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London police probe death threat to Al Jazeera journo behind Maldives graft documentary

Mohamed Visham
03 September 2016, MVT 13:23
Al Jazeera claims to have uncovered new evidence of corruption, theft and abuse of power. The award winning investigative team says it will reveal how a president hijacked a nation and stole millions of dollars.
Mohamed Visham
03 September 2016, MVT 13:23

London police have launched an investigation into a death threat sent to a member of the Al Jazeera team behind the new documentary into mass corruption and abuse of power in the Maldives.

Created by the Emmy and BAFTA winning Al Jazeera’s Investigative Unit, the documentary is set to be aired on Sunday.

The threat was sent to Will Jordon via the Twitter handle 'DhivehiLashkaru' claiming to have hired gun men to shoot the reporter.

"On Thursday we were made aware of a specific threat circulated on social media against one of our investigative reporters. We immediately notified Metropolitan police in London who have launched an investigation," Director of the unit Clayton Swisher said.

"We similarly call on the Maldivian government to assist with identifying those behind the campaign of intimidation and we urge all parties to keep an open mind ahead of the film broadcast."

The hugely anticipated documentary is believed to have been made on the largest embezzlement of state funds in the history of the tiny island nation which has been heavily linked to president Abdulla Yameen Abdul Gayoom.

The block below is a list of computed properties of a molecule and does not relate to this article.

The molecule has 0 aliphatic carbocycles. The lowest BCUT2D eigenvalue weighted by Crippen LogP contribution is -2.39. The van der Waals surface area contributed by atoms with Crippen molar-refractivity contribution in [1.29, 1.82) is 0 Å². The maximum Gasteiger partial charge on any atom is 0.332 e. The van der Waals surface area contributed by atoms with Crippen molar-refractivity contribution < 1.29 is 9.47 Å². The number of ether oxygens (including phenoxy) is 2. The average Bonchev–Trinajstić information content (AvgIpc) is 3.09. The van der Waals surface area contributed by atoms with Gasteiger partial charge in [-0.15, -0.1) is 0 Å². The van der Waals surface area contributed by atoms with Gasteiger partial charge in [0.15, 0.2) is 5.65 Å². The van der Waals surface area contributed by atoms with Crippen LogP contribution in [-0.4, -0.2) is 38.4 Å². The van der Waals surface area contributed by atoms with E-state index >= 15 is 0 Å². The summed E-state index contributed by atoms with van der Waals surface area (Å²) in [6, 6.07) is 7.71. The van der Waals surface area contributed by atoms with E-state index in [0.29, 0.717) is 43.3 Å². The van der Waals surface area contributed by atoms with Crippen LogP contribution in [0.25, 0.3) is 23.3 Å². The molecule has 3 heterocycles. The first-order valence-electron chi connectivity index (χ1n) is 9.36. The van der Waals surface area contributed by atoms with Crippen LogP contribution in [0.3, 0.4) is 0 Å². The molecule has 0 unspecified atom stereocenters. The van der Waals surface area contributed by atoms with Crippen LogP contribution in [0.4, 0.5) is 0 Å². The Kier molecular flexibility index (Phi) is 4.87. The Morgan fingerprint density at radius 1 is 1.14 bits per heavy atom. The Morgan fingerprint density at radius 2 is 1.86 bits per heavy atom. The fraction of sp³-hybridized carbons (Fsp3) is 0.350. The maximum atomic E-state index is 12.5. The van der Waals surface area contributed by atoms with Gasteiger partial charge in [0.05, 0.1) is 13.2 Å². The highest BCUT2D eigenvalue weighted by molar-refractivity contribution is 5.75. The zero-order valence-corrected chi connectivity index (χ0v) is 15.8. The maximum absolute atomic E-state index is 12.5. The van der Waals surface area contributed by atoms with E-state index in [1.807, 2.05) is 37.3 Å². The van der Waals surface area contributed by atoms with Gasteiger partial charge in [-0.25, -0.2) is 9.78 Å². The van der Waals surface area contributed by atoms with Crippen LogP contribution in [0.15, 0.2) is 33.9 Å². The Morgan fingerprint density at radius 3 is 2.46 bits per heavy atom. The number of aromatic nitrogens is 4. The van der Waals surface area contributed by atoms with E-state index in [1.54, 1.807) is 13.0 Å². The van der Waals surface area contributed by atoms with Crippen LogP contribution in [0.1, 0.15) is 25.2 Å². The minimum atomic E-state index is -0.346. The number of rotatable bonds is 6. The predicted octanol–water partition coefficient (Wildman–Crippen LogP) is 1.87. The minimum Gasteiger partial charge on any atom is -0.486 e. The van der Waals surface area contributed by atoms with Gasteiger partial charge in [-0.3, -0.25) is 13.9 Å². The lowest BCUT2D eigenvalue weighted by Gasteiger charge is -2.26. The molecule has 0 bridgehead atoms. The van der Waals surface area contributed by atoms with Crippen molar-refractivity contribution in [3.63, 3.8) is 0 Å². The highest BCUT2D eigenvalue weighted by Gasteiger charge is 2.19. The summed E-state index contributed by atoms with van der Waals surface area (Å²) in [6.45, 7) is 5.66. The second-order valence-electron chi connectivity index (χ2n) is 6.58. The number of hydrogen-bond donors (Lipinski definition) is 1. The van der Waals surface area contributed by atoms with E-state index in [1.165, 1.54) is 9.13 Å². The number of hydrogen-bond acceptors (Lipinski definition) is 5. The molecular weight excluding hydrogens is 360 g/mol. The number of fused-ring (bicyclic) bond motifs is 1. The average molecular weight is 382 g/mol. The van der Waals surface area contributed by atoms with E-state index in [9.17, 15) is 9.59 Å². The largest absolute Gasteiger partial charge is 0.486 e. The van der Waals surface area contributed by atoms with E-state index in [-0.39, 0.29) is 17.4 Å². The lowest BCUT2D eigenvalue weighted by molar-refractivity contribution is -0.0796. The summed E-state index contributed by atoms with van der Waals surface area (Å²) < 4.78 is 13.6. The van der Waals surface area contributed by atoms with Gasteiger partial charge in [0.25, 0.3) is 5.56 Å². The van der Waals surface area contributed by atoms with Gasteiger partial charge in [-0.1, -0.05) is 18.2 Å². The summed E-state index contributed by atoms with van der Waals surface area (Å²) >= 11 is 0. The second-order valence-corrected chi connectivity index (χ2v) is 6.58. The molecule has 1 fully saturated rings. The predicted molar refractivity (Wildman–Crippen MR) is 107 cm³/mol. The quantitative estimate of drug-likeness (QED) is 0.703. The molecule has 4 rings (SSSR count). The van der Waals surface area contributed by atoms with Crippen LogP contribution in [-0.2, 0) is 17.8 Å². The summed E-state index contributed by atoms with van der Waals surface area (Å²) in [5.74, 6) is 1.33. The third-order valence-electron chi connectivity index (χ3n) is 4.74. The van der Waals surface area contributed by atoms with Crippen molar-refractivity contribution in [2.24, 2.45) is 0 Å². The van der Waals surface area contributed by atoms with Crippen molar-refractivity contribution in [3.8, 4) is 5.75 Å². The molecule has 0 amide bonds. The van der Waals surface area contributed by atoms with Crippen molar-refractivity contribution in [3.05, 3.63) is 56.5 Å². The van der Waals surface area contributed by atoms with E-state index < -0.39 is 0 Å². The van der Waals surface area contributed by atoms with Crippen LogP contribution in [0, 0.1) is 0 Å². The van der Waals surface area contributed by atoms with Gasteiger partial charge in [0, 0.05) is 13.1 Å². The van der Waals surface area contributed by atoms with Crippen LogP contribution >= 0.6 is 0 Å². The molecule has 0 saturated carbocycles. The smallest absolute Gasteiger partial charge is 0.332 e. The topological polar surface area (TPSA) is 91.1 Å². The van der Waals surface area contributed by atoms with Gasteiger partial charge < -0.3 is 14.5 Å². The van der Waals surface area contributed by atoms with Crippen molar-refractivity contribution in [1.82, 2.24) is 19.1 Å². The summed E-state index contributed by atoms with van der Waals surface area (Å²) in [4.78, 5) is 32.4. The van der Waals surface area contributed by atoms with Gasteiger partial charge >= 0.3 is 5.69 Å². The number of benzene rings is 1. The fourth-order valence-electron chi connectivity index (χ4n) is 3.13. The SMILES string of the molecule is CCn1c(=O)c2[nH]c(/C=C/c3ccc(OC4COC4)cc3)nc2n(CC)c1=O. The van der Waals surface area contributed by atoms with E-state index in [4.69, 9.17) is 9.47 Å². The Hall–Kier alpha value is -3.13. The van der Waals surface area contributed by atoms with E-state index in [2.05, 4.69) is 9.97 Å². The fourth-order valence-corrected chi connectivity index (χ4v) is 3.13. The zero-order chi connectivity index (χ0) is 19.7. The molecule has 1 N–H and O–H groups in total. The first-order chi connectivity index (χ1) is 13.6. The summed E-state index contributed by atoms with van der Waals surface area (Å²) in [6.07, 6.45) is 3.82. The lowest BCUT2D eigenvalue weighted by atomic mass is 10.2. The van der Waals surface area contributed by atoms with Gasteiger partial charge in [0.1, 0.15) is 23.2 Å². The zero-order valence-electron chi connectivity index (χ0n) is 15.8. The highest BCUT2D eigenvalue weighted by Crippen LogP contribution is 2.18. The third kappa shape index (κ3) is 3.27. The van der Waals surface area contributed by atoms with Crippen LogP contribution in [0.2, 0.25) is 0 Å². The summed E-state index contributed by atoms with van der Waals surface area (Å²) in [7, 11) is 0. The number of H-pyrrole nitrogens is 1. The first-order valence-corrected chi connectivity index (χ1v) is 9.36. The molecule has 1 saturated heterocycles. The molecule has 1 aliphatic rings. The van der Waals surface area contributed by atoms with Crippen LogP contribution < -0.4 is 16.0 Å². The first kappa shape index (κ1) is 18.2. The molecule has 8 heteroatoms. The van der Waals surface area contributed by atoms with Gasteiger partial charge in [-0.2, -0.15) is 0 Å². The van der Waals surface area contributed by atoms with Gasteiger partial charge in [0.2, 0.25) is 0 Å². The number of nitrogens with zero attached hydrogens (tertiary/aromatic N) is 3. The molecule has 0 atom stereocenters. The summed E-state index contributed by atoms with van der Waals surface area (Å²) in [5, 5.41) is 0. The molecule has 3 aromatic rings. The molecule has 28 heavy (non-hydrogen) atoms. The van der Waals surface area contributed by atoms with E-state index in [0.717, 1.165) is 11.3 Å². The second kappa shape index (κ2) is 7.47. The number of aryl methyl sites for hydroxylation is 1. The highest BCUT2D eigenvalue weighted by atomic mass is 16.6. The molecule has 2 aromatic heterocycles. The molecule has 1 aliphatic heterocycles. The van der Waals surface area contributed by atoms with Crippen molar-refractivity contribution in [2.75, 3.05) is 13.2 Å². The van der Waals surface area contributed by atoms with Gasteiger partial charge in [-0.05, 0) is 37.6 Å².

An official audit report had revealed that over USD79 million had been embezzled through the state tourism promotion company.

Maldives Media and PR Corporation (MMPRC) had mediated the leasing of over 59 different tourist hotels, resorts and yacht marinas out of which 53 had been leased through an agreement with the tourism ministry.

The funds received by MMPRC was distributed through a private company.

President Yameen is facing intense pressure from a united opposition as it looks to oust him from office and form an interim government.

The Indian Ocean archipelago adopted multi-party democracy in 2008 after three decades of autocratic rule by Yameen’s half brother, Maumoon Abdul Gayoom.

But it has been gripped by turmoil since its first democratically-elected leader Mohamed Nasheed was toppled in 2012 in what he claims what was a coup.

Nasheed, whose jailing last year on terror charges has been widely criticised by the West, has since secured political asylum in Britain after travelling there for medical treatment while on prison leave.

The Criminal Court meanwhile has issued warrants for the arrest of Nasheed and former vice president Dr Mohamed Jameel Ahmed who heads the opposition coalition.